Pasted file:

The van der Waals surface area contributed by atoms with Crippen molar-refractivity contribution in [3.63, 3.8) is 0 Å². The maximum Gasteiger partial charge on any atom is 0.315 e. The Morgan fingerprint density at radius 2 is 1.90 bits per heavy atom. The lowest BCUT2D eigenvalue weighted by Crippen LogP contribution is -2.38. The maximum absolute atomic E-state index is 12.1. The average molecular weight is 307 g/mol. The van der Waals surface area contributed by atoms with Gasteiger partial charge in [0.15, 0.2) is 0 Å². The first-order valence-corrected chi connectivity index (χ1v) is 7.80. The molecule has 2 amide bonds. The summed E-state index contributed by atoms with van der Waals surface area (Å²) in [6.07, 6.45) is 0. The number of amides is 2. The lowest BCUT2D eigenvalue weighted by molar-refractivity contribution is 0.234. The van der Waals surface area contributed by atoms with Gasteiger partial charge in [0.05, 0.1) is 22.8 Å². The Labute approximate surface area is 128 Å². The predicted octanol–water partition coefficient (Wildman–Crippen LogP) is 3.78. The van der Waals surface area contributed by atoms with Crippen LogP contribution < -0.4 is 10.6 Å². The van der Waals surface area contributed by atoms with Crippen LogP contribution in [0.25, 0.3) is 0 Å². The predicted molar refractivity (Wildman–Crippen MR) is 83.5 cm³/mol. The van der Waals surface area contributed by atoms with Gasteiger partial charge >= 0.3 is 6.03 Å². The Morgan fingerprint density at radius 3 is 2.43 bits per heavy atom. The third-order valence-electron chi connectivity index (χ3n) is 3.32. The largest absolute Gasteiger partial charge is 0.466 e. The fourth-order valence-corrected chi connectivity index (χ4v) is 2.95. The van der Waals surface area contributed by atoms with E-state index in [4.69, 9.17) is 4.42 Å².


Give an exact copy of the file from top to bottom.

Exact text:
The van der Waals surface area contributed by atoms with Crippen molar-refractivity contribution in [3.63, 3.8) is 0 Å². The maximum Gasteiger partial charge on any atom is 0.315 e. The Morgan fingerprint density at radius 2 is 1.90 bits per heavy atom. The lowest BCUT2D eigenvalue weighted by Crippen LogP contribution is -2.38. The maximum absolute atomic E-state index is 12.1. The average molecular weight is 307 g/mol. The van der Waals surface area contributed by atoms with Gasteiger partial charge in [0.15, 0.2) is 0 Å². The first-order valence-corrected chi connectivity index (χ1v) is 7.80. The molecule has 2 amide bonds. The summed E-state index contributed by atoms with van der Waals surface area (Å²) in [6.07, 6.45) is 0. The number of amides is 2. The lowest BCUT2D eigenvalue weighted by molar-refractivity contribution is 0.234. The van der Waals surface area contributed by atoms with Gasteiger partial charge in [0.05, 0.1) is 22.8 Å². The Labute approximate surface area is 128 Å². The predicted octanol–water partition coefficient (Wildman–Crippen LogP) is 3.78. The van der Waals surface area contributed by atoms with Crippen LogP contribution < -0.4 is 10.6 Å². The van der Waals surface area contributed by atoms with Crippen LogP contribution in [0.25, 0.3) is 0 Å². The predicted molar refractivity (Wildman–Crippen MR) is 83.5 cm³/mol. The van der Waals surface area contributed by atoms with Gasteiger partial charge >= 0.3 is 6.03 Å². The Morgan fingerprint density at radius 3 is 2.43 bits per heavy atom. The third-order valence-electron chi connectivity index (χ3n) is 3.32. The largest absolute Gasteiger partial charge is 0.466 e. The fourth-order valence-corrected chi connectivity index (χ4v) is 2.95. The van der Waals surface area contributed by atoms with E-state index in [4.69, 9.17) is 4.42 Å².